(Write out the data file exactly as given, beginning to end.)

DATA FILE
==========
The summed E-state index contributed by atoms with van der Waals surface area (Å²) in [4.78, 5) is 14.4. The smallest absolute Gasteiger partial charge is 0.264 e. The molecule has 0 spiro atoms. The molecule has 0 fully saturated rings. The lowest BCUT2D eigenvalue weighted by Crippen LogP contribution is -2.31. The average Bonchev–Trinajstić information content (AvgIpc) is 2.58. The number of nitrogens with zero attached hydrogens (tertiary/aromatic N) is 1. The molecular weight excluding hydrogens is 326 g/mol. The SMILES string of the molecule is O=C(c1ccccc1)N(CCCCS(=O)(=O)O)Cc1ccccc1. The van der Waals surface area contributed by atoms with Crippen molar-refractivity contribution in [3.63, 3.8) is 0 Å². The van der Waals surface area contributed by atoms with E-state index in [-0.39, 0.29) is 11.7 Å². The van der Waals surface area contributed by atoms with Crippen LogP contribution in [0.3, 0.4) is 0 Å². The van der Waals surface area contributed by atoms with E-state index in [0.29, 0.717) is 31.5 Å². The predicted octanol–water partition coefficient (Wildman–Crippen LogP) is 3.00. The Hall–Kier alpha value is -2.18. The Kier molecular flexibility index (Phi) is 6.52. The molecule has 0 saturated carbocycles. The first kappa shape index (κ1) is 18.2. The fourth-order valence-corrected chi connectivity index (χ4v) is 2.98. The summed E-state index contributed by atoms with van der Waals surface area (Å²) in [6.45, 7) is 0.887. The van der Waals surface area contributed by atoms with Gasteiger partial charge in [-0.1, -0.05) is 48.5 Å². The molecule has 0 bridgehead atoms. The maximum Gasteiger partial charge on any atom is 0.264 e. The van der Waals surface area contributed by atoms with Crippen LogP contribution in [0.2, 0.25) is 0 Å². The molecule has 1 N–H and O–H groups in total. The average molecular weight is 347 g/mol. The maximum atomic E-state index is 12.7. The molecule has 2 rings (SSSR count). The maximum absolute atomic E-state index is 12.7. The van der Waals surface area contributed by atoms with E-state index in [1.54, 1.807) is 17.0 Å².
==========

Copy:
The summed E-state index contributed by atoms with van der Waals surface area (Å²) in [4.78, 5) is 14.4. The smallest absolute Gasteiger partial charge is 0.264 e. The molecule has 0 spiro atoms. The molecule has 0 fully saturated rings. The lowest BCUT2D eigenvalue weighted by Crippen LogP contribution is -2.31. The average Bonchev–Trinajstić information content (AvgIpc) is 2.58. The number of nitrogens with zero attached hydrogens (tertiary/aromatic N) is 1. The molecular weight excluding hydrogens is 326 g/mol. The SMILES string of the molecule is O=C(c1ccccc1)N(CCCCS(=O)(=O)O)Cc1ccccc1. The van der Waals surface area contributed by atoms with Crippen molar-refractivity contribution in [3.63, 3.8) is 0 Å². The van der Waals surface area contributed by atoms with E-state index in [-0.39, 0.29) is 11.7 Å². The van der Waals surface area contributed by atoms with Crippen LogP contribution in [0.3, 0.4) is 0 Å². The van der Waals surface area contributed by atoms with E-state index in [0.29, 0.717) is 31.5 Å². The predicted octanol–water partition coefficient (Wildman–Crippen LogP) is 3.00. The Hall–Kier alpha value is -2.18. The Kier molecular flexibility index (Phi) is 6.52. The molecule has 0 saturated carbocycles. The first kappa shape index (κ1) is 18.2. The fourth-order valence-corrected chi connectivity index (χ4v) is 2.98. The summed E-state index contributed by atoms with van der Waals surface area (Å²) in [6.45, 7) is 0.887. The van der Waals surface area contributed by atoms with Gasteiger partial charge in [-0.1, -0.05) is 48.5 Å². The molecule has 0 bridgehead atoms. The maximum Gasteiger partial charge on any atom is 0.264 e. The van der Waals surface area contributed by atoms with Crippen LogP contribution in [0.2, 0.25) is 0 Å². The molecule has 1 N–H and O–H groups in total. The average molecular weight is 347 g/mol. The maximum atomic E-state index is 12.7. The molecule has 2 rings (SSSR count). The maximum absolute atomic E-state index is 12.7. The van der Waals surface area contributed by atoms with E-state index in [1.54, 1.807) is 17.0 Å².